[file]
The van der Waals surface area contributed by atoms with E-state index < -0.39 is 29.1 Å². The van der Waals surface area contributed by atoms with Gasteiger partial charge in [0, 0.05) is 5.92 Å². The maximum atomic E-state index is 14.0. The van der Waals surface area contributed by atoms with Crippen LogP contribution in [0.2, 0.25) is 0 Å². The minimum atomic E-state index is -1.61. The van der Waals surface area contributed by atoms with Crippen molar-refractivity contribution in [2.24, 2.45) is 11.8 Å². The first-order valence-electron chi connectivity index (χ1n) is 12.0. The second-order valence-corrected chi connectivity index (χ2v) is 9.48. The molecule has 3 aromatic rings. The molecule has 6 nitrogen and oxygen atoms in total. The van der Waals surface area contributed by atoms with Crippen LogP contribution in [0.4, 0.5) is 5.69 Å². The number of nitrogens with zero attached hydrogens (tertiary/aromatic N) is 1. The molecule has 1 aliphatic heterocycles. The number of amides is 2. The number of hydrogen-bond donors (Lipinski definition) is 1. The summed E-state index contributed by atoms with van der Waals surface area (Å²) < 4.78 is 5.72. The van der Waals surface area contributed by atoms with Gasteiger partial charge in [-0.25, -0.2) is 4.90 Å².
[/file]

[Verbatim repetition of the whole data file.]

The van der Waals surface area contributed by atoms with E-state index < -0.39 is 29.1 Å². The van der Waals surface area contributed by atoms with Gasteiger partial charge in [0, 0.05) is 5.92 Å². The maximum atomic E-state index is 14.0. The van der Waals surface area contributed by atoms with Crippen LogP contribution in [0.2, 0.25) is 0 Å². The minimum atomic E-state index is -1.61. The van der Waals surface area contributed by atoms with Crippen molar-refractivity contribution in [2.24, 2.45) is 11.8 Å². The first-order valence-electron chi connectivity index (χ1n) is 12.0. The second-order valence-corrected chi connectivity index (χ2v) is 9.48. The molecule has 3 aromatic rings. The molecule has 6 nitrogen and oxygen atoms in total. The van der Waals surface area contributed by atoms with Crippen LogP contribution in [0.4, 0.5) is 5.69 Å². The number of nitrogens with zero attached hydrogens (tertiary/aromatic N) is 1. The molecule has 1 aliphatic heterocycles. The number of amides is 2. The number of hydrogen-bond donors (Lipinski definition) is 1. The summed E-state index contributed by atoms with van der Waals surface area (Å²) < 4.78 is 5.72. The van der Waals surface area contributed by atoms with Gasteiger partial charge in [-0.25, -0.2) is 4.90 Å².